We anchored here at 0700 to allow a gale to pass by us, and also to position ourselves to exit the Bering Sea through Unimak Pass at the proper time to minimize issues with the currents. It's now 0830 and just beginning to show the grey light of dawn. The rain has not stopped, and the wind is making a low moaning sound … the season up here is definitely OVER and the North country is closing the door on us.
With lots of anxiety about the next few weeks of passage-making, I'm again turning my thoughts to food issues. Today I'll be using up the fresh peppers on some tortillas for our lunch. Now that our refrigerator is broken and the sea temperature is a 'warm' 9C (49F) we're becoming more concerned to keep food (and especially meat) at a safe temperature. We were able to split a large frozen pork tenderloin in half … thawing it in the 'fridge lowered the temperature thus keeping our remaining fresh veggies cooler. The meat was turned into two really good meals. First we had a Pork with Olive dinner - floured pork is browned in some olive oil - add 1/3 cup of dry vermouth with some chicken broth … reduce to make a sauce … and then add the olives. I picked up a Special Double-Issue Chatelaine (Canadian Women's magazine) in Tuktoyaktuk and used the Balsamic Pork with Noodles recipe on page 88 (that's in the Recipes half). The meat is marinated in a mustard/white balsamic vinegar sauce and the dish is sprinkled with fresh (in my case frozen) basil leaves.
Along with our concern about refrigeration, I've been checking products to see whether they need to be kept cold or not. It's quite astonishing how many products have a "best before" stamp and date on them and it's surprising the foods which require refrigeration these days. I thought the reason many cuisines in hot tropical places use hot spices was to preserve food when there is no refrigeration … to keep away parasites and discourage disease-carrying flies. I've seen the salamis hanging in the butcher shops in Mexico - the flies buzz around but don't land. So to me it seems weird that piri-piri peppers bear the label: "once open keep refrigerated and use within 15 days". A small bottle of Hot chili peppers had a similar label PLUS a 'bubble' top to warn you if some varmint had broached the vacuum barrier. Green jalapeno peppers: "refrigerate after opening and use within 15 days".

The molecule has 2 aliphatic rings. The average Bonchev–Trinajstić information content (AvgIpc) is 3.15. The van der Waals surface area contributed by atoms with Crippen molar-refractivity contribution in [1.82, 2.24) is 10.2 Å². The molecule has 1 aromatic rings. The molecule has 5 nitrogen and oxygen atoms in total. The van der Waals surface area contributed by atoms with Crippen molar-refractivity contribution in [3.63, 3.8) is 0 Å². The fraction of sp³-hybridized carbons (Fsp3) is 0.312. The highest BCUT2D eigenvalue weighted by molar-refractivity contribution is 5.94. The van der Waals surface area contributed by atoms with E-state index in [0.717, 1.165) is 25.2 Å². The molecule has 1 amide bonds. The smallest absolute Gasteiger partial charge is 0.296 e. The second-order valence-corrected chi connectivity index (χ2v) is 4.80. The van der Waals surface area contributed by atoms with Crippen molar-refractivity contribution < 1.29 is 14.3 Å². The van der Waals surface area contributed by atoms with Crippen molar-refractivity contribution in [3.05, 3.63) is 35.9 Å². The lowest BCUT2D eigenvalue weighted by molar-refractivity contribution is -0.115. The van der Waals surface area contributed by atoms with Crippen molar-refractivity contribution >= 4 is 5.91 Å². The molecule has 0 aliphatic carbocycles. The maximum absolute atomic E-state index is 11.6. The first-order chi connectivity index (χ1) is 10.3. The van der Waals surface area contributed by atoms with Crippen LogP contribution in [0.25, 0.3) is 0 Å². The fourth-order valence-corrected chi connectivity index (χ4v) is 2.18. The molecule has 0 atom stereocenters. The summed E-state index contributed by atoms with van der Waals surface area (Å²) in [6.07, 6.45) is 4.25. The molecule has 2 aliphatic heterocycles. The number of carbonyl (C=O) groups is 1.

I then looked at vinegar. I had imagined it was used FOR preserving foods and was thus itself invulnerable to nasty changes … I remember the good old days when every British pub had a jar of pickled eggs on the bar … they could sit there for a lengthy period of time. I never heard of any Britons being struck dead by eating a pickled egg or from using the old Stilton stored in the cold pantry (before most folks had refrigerators). I was wrong again: Waitrose cider vinegar had a Best Before warning and a date (now missing) on the label neck. The balsamic vinegar (from Italy) was dated. I hoped this zealousness for our health did not extend to Denmark … but sure enough the vinegar from Greenland (labelled 'klar lagerddike') also bore the forbidding message: Mindst Holbar til: 0910 2015.
What about tinned goods? The Franklin Expedition lessons should have insured that lead or other poisoning was not possible with British canned goods. Basically - an unopened can should last forever (unless dented or compromised in some way). Not so … all the UK purchased vegetables and fruit have a Best Before date.
I guess the British public must be taking these warnings to heart … as we were leaving Scotland the press came out with the story that British consumers are throwing out good food in record volumes.
At 20/09/2013 23:53 (utc) our position was 57°08.63'N 170°18.30'W